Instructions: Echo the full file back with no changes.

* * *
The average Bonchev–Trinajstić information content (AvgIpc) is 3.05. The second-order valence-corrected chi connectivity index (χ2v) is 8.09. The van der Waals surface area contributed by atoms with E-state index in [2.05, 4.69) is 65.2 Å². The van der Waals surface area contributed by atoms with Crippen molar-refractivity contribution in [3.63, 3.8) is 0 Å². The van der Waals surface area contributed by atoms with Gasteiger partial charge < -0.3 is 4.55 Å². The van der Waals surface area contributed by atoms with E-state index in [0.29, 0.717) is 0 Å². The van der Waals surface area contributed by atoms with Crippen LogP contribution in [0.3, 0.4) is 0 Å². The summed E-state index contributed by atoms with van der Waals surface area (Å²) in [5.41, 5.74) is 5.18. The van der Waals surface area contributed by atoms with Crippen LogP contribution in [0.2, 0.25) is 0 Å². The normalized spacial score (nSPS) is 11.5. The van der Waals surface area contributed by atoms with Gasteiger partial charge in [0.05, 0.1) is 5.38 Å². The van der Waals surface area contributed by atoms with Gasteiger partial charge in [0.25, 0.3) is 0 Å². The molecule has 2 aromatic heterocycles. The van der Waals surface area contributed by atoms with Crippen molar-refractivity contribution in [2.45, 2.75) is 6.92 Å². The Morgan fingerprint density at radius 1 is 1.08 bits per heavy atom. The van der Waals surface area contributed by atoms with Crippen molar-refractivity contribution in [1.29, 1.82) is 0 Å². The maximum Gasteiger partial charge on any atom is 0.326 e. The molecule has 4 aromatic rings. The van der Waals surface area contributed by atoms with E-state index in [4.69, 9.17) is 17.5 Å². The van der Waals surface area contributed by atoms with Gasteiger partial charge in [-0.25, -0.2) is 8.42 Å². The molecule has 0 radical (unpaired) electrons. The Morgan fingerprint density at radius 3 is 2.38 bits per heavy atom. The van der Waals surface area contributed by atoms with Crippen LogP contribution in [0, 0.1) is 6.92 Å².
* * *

The average Bonchev–Trinajstić information content (AvgIpc) is 3.05. The second-order valence-corrected chi connectivity index (χ2v) is 8.09. The van der Waals surface area contributed by atoms with E-state index in [2.05, 4.69) is 65.2 Å². The van der Waals surface area contributed by atoms with Crippen molar-refractivity contribution in [3.63, 3.8) is 0 Å². The van der Waals surface area contributed by atoms with Gasteiger partial charge < -0.3 is 4.55 Å². The van der Waals surface area contributed by atoms with E-state index in [0.29, 0.717) is 0 Å². The van der Waals surface area contributed by atoms with Crippen LogP contribution in [0.3, 0.4) is 0 Å². The summed E-state index contributed by atoms with van der Waals surface area (Å²) in [5.41, 5.74) is 5.18. The van der Waals surface area contributed by atoms with Crippen LogP contribution in [0.2, 0.25) is 0 Å². The normalized spacial score (nSPS) is 11.5. The van der Waals surface area contributed by atoms with Gasteiger partial charge in [0.05, 0.1) is 5.38 Å². The van der Waals surface area contributed by atoms with Gasteiger partial charge in [0.25, 0.3) is 0 Å². The molecule has 2 aromatic heterocycles. The van der Waals surface area contributed by atoms with Crippen molar-refractivity contribution in [2.45, 2.75) is 6.92 Å². The Morgan fingerprint density at radius 1 is 1.08 bits per heavy atom. The van der Waals surface area contributed by atoms with Crippen molar-refractivity contribution in [1.29, 1.82) is 0 Å². The maximum Gasteiger partial charge on any atom is 0.326 e. The molecule has 4 aromatic rings. The van der Waals surface area contributed by atoms with E-state index in [4.69, 9.17) is 17.5 Å². The van der Waals surface area contributed by atoms with Gasteiger partial charge in [-0.25, -0.2) is 8.42 Å². The molecule has 0 radical (unpaired) electrons. The Morgan fingerprint density at radius 3 is 2.38 bits per heavy atom. The van der Waals surface area contributed by atoms with Crippen LogP contribution in [0, 0.1) is 6.92 Å².